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While cryptocurrencies are still fighting for ground in the world of currency, the underlying technology, blockchain, has made massive strides into mainstream acceptance. The technology can allow for the secure transfer and validation of data as well as an unbreakable traceable network – and it isn't just for banking.
Blockchain may be the future of smart manufacturing data
In essence, blockchain is an expandable list or cache of records that contain data that represents transactions from devices or members of a network. Called blocks, these transactions have a timestamp, are securely encrypted through a hash algorithm, and the network is interconnected through complex mathematics ensuring each transaction is in the right place. Another way of thinking of all of this is as a digital chain that can't be broken where each link is a valuable point of data.
Blockchain and manufacturing
As the manufacturing world transitions deeper into an era that is increasingly technology-driven, it means a wealth of proprietary and massively important manufacturing data is getting passed through digital systems. A design begins its phase in the digital realm with a designer, where it's created on a CAD program. In a blockchain system, the file would automatically record changes to the file in the blockchain, creating an unbreakable fingerprint of the file.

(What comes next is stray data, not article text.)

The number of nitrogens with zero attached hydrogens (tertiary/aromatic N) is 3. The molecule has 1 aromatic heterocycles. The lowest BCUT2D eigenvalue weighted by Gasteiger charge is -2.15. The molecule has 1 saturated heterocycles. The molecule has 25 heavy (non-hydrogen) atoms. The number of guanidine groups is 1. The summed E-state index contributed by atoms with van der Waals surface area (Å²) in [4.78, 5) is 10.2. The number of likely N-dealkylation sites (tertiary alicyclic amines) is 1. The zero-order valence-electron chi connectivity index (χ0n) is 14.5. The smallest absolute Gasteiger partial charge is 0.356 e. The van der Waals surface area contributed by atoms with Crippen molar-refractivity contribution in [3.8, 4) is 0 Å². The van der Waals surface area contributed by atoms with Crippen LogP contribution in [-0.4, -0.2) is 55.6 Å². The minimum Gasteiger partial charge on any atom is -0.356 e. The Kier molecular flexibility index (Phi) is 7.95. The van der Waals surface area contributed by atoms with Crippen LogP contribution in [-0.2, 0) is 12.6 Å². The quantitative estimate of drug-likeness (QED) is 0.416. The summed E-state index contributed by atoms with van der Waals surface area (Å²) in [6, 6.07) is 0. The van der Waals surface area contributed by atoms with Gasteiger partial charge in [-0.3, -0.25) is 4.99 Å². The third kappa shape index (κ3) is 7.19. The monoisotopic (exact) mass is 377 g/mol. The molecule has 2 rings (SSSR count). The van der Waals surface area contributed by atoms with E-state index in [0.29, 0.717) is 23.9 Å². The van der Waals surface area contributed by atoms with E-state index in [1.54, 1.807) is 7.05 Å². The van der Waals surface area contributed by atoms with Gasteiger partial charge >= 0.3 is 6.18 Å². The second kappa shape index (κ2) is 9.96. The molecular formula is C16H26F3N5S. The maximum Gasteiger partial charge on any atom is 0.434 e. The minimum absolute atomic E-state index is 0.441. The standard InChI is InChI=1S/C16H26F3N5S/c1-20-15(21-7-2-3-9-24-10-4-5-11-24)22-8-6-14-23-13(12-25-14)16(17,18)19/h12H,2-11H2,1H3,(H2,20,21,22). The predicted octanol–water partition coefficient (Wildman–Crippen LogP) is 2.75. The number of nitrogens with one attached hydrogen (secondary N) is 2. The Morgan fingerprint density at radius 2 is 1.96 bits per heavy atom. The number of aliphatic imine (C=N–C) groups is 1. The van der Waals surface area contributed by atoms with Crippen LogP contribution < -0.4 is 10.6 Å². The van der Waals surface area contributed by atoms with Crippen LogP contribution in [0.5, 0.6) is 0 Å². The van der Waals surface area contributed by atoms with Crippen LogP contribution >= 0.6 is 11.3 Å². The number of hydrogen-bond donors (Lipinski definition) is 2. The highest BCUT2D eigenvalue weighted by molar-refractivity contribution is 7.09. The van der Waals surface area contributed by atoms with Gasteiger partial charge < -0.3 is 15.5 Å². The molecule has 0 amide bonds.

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After the design is complete, the designer or company might try sending the data to a manufacturer. It's during this send process that bad actors might be able to steal the data or corrupt the file if proper security measures aren't in place. If a bad actor does interfere in a blockchain system, then as soon as the data reaches the manufacturer, the receiving system would check back to the history stored in the blockchain ensuring that no changes have been made.
If changes are detected, then no blockchain fingerprint would appear on the received file signifying that the data was corrupted or stolen in some way. Take a look at this whole process in graphical form in the diagram below.
By utilizing a digital verification technique, the process of transmitting and interpreting manufacturing data would remove the human element. Designers and end users are often left to validate design and manufacturing data, leaving room for human error. When this entire transmission-reception-validation process is digitized and secured, it removes errors, saving time and money. According to NIST research associate Sylvere Krima,
"In other words, if I’m a manufacturer making a part for a product and I receive the specs for that part from the designer who’s upstream in the process, blockchain ensures that I can trust the data actually came from that person, is exactly what he or she sent, and was not interfered with during transmission. Because the chain is tamper resistant and the blocks are time stamped, a blockchain is a robust solution to authenticate data at any point during the product lifecycle."
Digital threats in the smart manufacturing space range from data theft to tampering to corruption. There's a need for security in the sector, and Blockchain can do just that – and do it well.
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To learn more about how blockchain might fit into the future of smart manufacturing, you can read the detailed study from the National Institute of Standards and Technology here.